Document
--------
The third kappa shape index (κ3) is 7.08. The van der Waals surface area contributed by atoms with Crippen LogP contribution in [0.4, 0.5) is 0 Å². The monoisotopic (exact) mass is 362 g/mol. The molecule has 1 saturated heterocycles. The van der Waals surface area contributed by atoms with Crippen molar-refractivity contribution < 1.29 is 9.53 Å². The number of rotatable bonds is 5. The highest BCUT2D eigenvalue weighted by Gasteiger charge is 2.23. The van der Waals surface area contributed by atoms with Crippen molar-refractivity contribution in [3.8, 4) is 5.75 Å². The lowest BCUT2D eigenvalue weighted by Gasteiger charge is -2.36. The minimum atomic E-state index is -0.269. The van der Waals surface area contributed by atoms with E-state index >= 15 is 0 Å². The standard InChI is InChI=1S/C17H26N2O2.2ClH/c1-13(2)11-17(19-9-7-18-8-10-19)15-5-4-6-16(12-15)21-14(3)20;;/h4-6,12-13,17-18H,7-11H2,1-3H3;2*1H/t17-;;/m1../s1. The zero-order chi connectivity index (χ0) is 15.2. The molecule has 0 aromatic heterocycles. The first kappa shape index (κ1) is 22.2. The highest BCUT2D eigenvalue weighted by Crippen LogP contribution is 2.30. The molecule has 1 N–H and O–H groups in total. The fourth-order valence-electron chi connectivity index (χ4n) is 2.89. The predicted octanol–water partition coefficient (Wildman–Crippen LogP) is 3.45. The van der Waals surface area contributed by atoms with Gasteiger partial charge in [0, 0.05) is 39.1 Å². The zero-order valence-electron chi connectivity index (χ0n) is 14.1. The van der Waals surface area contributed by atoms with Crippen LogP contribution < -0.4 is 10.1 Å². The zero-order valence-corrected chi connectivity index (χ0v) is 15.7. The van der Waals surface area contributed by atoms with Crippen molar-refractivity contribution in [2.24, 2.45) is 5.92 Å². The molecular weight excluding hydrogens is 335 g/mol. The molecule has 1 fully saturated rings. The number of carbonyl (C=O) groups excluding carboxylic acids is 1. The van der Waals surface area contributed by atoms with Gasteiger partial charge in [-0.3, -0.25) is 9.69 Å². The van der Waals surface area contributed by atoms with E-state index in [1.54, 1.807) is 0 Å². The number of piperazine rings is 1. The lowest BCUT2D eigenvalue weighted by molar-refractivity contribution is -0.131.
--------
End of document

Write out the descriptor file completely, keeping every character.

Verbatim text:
The third kappa shape index (κ3) is 7.08. The van der Waals surface area contributed by atoms with Crippen LogP contribution in [0.4, 0.5) is 0 Å². The monoisotopic (exact) mass is 362 g/mol. The molecule has 1 saturated heterocycles. The van der Waals surface area contributed by atoms with Crippen molar-refractivity contribution < 1.29 is 9.53 Å². The number of rotatable bonds is 5. The highest BCUT2D eigenvalue weighted by Gasteiger charge is 2.23. The van der Waals surface area contributed by atoms with Crippen molar-refractivity contribution in [3.8, 4) is 5.75 Å². The lowest BCUT2D eigenvalue weighted by Gasteiger charge is -2.36. The minimum atomic E-state index is -0.269. The van der Waals surface area contributed by atoms with E-state index >= 15 is 0 Å². The standard InChI is InChI=1S/C17H26N2O2.2ClH/c1-13(2)11-17(19-9-7-18-8-10-19)15-5-4-6-16(12-15)21-14(3)20;;/h4-6,12-13,17-18H,7-11H2,1-3H3;2*1H/t17-;;/m1../s1. The zero-order chi connectivity index (χ0) is 15.2. The molecule has 0 aromatic heterocycles. The first kappa shape index (κ1) is 22.2. The highest BCUT2D eigenvalue weighted by Crippen LogP contribution is 2.30. The molecule has 1 N–H and O–H groups in total. The fourth-order valence-electron chi connectivity index (χ4n) is 2.89. The predicted octanol–water partition coefficient (Wildman–Crippen LogP) is 3.45. The van der Waals surface area contributed by atoms with Gasteiger partial charge in [0, 0.05) is 39.1 Å². The zero-order valence-electron chi connectivity index (χ0n) is 14.1. The van der Waals surface area contributed by atoms with Crippen LogP contribution < -0.4 is 10.1 Å². The zero-order valence-corrected chi connectivity index (χ0v) is 15.7. The van der Waals surface area contributed by atoms with Crippen molar-refractivity contribution in [2.24, 2.45) is 5.92 Å². The molecular weight excluding hydrogens is 335 g/mol. The molecule has 1 fully saturated rings. The number of carbonyl (C=O) groups excluding carboxylic acids is 1. The van der Waals surface area contributed by atoms with Gasteiger partial charge in [-0.3, -0.25) is 9.69 Å². The van der Waals surface area contributed by atoms with E-state index in [1.54, 1.807) is 0 Å². The number of piperazine rings is 1. The lowest BCUT2D eigenvalue weighted by molar-refractivity contribution is -0.131.